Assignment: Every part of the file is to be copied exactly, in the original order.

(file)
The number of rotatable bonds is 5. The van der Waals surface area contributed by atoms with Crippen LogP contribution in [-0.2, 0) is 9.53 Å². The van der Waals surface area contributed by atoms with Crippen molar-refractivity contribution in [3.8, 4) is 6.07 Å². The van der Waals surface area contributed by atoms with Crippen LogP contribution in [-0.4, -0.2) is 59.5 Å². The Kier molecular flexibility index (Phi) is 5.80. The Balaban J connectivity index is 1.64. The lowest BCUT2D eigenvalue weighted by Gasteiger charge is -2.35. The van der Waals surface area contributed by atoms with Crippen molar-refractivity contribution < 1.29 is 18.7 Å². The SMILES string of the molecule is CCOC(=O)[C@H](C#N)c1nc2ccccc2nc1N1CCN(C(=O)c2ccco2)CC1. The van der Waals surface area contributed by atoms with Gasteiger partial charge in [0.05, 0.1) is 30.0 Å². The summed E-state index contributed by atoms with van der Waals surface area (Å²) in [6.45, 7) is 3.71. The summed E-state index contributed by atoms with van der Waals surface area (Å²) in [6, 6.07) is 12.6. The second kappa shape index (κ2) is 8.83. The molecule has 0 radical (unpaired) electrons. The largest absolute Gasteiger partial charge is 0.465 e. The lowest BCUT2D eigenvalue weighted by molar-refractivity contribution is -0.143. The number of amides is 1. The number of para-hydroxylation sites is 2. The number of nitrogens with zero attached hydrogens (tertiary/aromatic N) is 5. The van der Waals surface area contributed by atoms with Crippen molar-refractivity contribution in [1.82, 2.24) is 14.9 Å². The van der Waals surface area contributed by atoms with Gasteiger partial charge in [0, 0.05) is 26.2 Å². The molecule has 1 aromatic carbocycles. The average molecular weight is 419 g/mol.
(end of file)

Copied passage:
The number of rotatable bonds is 5. The van der Waals surface area contributed by atoms with Crippen LogP contribution in [-0.2, 0) is 9.53 Å². The van der Waals surface area contributed by atoms with Crippen molar-refractivity contribution in [3.8, 4) is 6.07 Å². The van der Waals surface area contributed by atoms with Crippen LogP contribution in [-0.4, -0.2) is 59.5 Å². The Kier molecular flexibility index (Phi) is 5.80. The Balaban J connectivity index is 1.64. The lowest BCUT2D eigenvalue weighted by Gasteiger charge is -2.35. The van der Waals surface area contributed by atoms with Crippen molar-refractivity contribution < 1.29 is 18.7 Å². The SMILES string of the molecule is CCOC(=O)[C@H](C#N)c1nc2ccccc2nc1N1CCN(C(=O)c2ccco2)CC1. The van der Waals surface area contributed by atoms with Gasteiger partial charge in [0.05, 0.1) is 30.0 Å². The summed E-state index contributed by atoms with van der Waals surface area (Å²) in [6.45, 7) is 3.71. The summed E-state index contributed by atoms with van der Waals surface area (Å²) in [6, 6.07) is 12.6. The second kappa shape index (κ2) is 8.83. The molecule has 0 radical (unpaired) electrons. The largest absolute Gasteiger partial charge is 0.465 e. The lowest BCUT2D eigenvalue weighted by molar-refractivity contribution is -0.143. The number of amides is 1. The number of para-hydroxylation sites is 2. The number of nitrogens with zero attached hydrogens (tertiary/aromatic N) is 5. The van der Waals surface area contributed by atoms with Crippen molar-refractivity contribution in [1.82, 2.24) is 14.9 Å². The van der Waals surface area contributed by atoms with Gasteiger partial charge in [0, 0.05) is 26.2 Å². The molecule has 1 aromatic carbocycles. The average molecular weight is 419 g/mol.